New approach in the treatment of prostate cancer
Getting to know that you have cancer changes your life and the lifes of those around you. Cancer can impact your emotions.
Cancer triggered a desperate search for “more rapid and effective treatment” to solve the disease as soon as possible, and make it disappear from your mind and your life. The reality is quite different. In many patients, these drastic and radical treatments are not necessary.
Information on treatments for prostate cancer are everywhere. A bewildering variety of treatment management options are available to patients: surgery, cryosurgery, proton therapy, robots…
Prostate cancer studies
Although prostate cancer is the second leading cause of cancer death in men, the vast majority of men who are diagnosed with PROSTATE cancer do not die of their disease.
In fact, two recent clinical studies led at Sloan Kettering Center on male patients who had prostate cancer, show interesting results. One-third of patients diagnosed with prostate cancer were low-risk and 3% of them died from the disease after 12 years diagnosed. In other words, many patients diagnosed probably won’t ever need medical treatment, because the likelihood of the disease is very low.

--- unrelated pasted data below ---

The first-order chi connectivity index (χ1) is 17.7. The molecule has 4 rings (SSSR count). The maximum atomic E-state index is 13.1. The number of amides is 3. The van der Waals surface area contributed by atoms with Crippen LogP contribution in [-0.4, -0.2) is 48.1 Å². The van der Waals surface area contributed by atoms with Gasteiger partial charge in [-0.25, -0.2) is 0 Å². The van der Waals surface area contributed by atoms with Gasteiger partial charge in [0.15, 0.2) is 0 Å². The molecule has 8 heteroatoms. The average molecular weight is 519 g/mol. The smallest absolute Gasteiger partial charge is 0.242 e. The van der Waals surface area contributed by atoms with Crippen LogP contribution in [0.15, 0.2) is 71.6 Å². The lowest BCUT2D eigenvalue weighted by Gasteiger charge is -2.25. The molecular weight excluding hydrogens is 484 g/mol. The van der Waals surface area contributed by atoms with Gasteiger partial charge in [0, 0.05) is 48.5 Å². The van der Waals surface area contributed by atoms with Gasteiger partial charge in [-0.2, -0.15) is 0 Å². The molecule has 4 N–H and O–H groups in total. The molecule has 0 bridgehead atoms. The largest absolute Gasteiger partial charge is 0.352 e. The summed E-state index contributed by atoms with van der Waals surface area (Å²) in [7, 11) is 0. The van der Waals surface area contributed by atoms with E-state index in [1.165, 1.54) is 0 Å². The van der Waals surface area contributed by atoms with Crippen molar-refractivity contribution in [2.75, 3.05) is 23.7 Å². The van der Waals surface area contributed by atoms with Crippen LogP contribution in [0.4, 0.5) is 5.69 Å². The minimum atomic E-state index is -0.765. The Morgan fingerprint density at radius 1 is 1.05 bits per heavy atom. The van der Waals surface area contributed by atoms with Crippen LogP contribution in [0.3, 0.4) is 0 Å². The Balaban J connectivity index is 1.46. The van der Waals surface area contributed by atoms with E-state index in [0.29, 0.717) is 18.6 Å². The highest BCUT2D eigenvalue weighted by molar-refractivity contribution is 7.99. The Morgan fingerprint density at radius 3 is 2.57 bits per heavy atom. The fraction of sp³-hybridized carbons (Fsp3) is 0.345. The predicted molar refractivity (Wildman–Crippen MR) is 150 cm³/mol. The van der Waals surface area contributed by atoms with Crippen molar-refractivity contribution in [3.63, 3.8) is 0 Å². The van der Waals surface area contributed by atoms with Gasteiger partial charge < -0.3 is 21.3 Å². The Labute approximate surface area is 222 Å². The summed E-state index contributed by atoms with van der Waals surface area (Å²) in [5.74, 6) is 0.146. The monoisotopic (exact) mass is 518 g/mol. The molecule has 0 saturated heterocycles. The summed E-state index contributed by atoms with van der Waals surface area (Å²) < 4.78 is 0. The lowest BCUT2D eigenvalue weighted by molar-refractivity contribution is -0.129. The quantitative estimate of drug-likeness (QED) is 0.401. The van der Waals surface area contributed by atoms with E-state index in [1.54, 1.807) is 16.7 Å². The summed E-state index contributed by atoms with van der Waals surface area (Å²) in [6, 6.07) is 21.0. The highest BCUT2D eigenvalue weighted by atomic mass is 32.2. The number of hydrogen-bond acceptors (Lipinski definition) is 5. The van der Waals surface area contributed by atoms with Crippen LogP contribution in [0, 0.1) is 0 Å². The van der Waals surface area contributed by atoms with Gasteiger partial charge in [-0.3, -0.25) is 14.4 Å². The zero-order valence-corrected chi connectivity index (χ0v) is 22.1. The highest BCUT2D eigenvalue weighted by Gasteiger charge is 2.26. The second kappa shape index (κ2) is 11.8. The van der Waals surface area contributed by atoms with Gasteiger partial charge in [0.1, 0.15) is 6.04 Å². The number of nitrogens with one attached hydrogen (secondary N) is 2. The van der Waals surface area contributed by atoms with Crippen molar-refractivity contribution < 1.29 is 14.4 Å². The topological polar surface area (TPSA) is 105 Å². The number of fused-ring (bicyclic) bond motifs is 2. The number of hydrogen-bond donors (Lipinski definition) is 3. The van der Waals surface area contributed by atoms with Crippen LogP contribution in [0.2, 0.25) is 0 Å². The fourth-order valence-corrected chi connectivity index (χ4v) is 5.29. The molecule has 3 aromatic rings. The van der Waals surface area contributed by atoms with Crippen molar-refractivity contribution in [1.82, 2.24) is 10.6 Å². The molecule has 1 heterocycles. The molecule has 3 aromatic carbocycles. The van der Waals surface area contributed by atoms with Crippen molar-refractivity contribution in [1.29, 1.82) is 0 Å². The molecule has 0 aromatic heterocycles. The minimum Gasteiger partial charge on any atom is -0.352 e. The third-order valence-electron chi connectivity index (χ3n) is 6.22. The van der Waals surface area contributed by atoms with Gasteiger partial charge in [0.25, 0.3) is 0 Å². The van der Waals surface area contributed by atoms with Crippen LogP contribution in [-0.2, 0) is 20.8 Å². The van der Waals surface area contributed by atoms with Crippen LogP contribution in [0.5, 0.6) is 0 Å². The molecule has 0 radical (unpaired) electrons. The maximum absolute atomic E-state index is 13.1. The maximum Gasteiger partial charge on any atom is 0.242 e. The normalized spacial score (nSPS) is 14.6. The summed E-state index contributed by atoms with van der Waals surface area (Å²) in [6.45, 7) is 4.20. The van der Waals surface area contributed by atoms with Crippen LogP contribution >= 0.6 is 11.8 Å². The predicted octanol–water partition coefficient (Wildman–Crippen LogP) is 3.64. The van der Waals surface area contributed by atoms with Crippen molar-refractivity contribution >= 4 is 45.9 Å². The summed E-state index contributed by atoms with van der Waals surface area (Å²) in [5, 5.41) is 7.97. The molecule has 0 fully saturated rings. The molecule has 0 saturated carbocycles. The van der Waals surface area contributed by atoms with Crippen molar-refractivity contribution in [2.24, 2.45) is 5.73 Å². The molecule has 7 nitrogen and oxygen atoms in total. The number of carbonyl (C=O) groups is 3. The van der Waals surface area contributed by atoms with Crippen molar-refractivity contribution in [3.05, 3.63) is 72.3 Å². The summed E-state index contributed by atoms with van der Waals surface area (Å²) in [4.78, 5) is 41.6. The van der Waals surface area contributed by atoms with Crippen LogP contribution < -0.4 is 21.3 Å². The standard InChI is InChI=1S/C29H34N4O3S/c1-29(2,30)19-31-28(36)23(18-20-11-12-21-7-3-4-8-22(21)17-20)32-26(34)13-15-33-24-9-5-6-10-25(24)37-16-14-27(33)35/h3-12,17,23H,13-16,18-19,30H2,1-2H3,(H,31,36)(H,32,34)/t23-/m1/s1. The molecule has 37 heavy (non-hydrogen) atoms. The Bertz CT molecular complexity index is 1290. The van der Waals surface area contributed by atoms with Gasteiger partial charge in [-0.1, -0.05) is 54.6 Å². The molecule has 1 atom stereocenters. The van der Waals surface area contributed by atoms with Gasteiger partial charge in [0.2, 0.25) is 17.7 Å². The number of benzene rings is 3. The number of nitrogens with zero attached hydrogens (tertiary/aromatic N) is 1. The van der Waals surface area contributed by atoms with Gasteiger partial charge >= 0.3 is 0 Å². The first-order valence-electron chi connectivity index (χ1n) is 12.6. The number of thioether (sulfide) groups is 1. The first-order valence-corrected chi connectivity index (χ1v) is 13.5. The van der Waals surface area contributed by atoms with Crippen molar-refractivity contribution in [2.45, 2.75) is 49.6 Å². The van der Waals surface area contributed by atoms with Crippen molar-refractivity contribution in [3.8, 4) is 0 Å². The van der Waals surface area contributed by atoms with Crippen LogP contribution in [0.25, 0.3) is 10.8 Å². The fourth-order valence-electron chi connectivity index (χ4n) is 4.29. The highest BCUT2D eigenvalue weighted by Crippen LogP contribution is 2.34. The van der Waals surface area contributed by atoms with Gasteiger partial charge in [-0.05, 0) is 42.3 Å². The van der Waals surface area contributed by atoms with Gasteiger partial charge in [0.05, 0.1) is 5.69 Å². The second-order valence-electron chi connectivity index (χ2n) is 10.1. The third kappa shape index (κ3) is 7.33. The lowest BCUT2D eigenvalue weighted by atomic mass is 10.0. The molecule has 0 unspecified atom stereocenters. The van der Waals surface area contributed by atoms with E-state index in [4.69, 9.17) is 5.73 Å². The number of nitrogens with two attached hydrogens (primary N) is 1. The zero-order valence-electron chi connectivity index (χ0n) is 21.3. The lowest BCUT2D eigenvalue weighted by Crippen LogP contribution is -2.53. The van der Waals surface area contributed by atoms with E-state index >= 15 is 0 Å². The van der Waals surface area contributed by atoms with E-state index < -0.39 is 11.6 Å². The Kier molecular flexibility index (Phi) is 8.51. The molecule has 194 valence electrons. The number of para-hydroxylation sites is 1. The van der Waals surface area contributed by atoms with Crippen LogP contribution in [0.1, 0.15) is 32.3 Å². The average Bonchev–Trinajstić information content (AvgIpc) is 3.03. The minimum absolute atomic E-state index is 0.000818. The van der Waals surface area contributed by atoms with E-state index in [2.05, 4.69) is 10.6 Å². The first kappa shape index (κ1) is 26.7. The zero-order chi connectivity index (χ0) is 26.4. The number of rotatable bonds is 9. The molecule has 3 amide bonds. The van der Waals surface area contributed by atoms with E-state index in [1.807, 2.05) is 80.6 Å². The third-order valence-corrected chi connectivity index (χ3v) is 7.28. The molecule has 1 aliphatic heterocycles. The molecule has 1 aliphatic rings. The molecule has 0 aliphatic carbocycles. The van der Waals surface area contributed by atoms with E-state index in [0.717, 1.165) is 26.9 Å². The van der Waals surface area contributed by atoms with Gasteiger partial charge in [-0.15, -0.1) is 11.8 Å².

Therefore, the strategy currently is simple. Identify patients who despite being diagnosed with cancer are very low-risk. This new approach is what we call ACTIVE SURVEILLANCE. “Active surveillance” is a dynamic program that seeks to identify patients diagnosed with low-risk PROSTATE CANCER and check the progress of this type of tumor.
The aim is not to manage aggressive treatments that will not benefit the patient’s health and that can cause undesirable side effects.
On the other hand, if during the medical examination the tumor progresses, the specialist carry out conventional means of treatment that we currently have.
Increasingly, we have diagnostic tools that allow us to identify low risk patients that can benefit from this new approach. The study of the genome will probably be the decisive technique to predict which patient should be treated.
In a medical environment where the protagonists are the technology and trademarks, “not doing anything” can become the most appropriate treatment for all patients.
Dr. Bartolomé Lloret
Centro de Salud para el Hombre
Vithas Internacional Medimar
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